1. What is meant by obedience within the CC seems to be different in the CC than in other parts of Christianity. How about reading this essay by Cecil Hook: (chapter 25, What God Requires) and then tell others as specifically as you can exactly what we must do to be saved? (We do not think you can possibly comply with this request.) What are the essentials for a Christian in order to be saved (chapter 13 beginning on page 44, Essentials)? Please consider this essay by Hook. Is Hook correct that God requires different things for different people?
RT – Again, no reading of Cecil Hook will be done, nor is it needed. He is just a man, and no man is of any authority when it comes to a “thus saith the Lord.” What is meant by obedience, you ask? Any English dictionary will give an adequate definition. From Deuteronomy 8:1, one can easily and properly understand the nature of obedience. What does one have to do to be saved? You think it can’t be answered adequately? I suppose, then, that Acts 2:38 and 16:31-33 are inadequate answers to you.
2. Has obedience been so stressed so that the Church of Christ has crossed the line into legalism and fallen into the trap of the Pharisees? Does the Parable of the Pharisee and the Tax Collector (Lk 18:9-14) apply as Garrett suggests (chapter 34, Weightier Matters)? The word legalism is derived from the word law. Since you believe that the Mosaic Law has been replaced by a new law code (the Law of Christ), doesn’t that make you legalists by definition?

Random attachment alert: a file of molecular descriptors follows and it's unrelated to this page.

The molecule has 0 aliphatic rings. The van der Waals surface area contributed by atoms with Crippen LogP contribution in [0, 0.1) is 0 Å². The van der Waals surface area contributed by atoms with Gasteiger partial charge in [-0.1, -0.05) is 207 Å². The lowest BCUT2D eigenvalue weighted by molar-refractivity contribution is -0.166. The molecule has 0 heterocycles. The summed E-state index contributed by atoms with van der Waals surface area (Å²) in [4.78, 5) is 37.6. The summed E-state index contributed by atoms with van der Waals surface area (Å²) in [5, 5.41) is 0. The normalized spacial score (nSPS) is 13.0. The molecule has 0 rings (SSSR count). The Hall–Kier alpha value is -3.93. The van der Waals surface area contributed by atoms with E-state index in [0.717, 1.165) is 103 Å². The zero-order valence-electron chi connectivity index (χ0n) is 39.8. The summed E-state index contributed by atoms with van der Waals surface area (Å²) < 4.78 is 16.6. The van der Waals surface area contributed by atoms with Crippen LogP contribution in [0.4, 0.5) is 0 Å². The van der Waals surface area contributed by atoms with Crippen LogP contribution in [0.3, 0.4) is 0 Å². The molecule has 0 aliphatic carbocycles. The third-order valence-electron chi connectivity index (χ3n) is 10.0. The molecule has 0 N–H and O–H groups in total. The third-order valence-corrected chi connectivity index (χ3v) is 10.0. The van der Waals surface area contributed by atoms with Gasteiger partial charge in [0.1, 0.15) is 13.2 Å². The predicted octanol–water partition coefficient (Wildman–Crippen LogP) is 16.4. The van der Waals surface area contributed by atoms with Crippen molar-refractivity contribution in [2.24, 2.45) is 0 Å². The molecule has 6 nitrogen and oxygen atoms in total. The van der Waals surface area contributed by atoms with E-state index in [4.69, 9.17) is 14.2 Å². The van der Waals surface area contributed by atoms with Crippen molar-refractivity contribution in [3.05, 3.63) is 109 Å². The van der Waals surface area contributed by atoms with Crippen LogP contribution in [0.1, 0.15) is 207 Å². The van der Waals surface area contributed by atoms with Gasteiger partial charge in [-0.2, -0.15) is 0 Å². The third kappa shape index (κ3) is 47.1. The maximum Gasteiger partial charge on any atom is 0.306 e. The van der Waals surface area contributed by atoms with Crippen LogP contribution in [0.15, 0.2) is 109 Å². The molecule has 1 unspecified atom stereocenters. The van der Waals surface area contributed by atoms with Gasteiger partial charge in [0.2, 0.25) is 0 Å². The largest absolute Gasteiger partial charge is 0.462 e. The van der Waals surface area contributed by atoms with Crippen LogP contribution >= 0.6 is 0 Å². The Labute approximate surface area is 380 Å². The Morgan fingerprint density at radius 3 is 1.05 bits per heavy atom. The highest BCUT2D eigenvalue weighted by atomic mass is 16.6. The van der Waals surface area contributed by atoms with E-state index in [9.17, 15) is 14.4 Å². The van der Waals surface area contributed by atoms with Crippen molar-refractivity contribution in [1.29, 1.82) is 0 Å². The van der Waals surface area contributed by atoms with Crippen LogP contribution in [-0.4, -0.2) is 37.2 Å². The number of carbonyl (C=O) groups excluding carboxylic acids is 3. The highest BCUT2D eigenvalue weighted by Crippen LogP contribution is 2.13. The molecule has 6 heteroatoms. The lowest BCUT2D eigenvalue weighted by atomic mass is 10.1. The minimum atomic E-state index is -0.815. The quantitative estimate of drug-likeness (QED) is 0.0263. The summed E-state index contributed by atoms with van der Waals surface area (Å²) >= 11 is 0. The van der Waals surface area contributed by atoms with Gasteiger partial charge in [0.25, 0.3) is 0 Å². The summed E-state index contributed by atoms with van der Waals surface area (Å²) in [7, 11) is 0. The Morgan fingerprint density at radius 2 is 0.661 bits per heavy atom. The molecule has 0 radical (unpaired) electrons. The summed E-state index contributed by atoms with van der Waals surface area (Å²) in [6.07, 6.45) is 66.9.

RT – You get close to telling us what legalism is, but that is all you do – get close. If one is to obey God, did that one who obeyed God obey a proper authority that rendered a proper, spiritual, and eternal law? If so, in that obedience, is that legalism? If you think this you are further removed from a proper understanding of Scripture than I earlier realized. Was the apostle John a legalist when he said what he did in 1 John 5:3? Is there “obedience” in that verse? Since there is a law of Christ (Galatians 6:2; James 1:25), is it acceptable to you to not obey because you don’t want to fall into the “trap” of what you call “legalism”?
3. Jesus said, “If you love me, keep my commandments (John 14:15).” What is the context of this command? Isn’t it love? Have you subtly abstracted the law of God from its original context? Is your motivation for keeping Christ’s commandments the law for its own sake and the supposed results that you get from law-keeping? Or is your motivation a deep and abiding love for Jesus! Has your insistence on carefully and mechanically keeping the law robbed the essence of the New Testament of its love, joy, and life (chapter 26 beginning on page 91, Sickness)!
RT – Are you kidding me? Are you actually attempting to accuse a person of separating one’s obedience from the motivation? You will find no faithful Christian who does this. Your straw man is again set up for you to thrust your saber through – only, again, you missed! From your third question to the remainder of the paragraph is completely dismissed because of your supposed idea with regard to Christians and their motivation. If one does not have as a “base of operations” Matthew 22:34-40, he has nothing at all.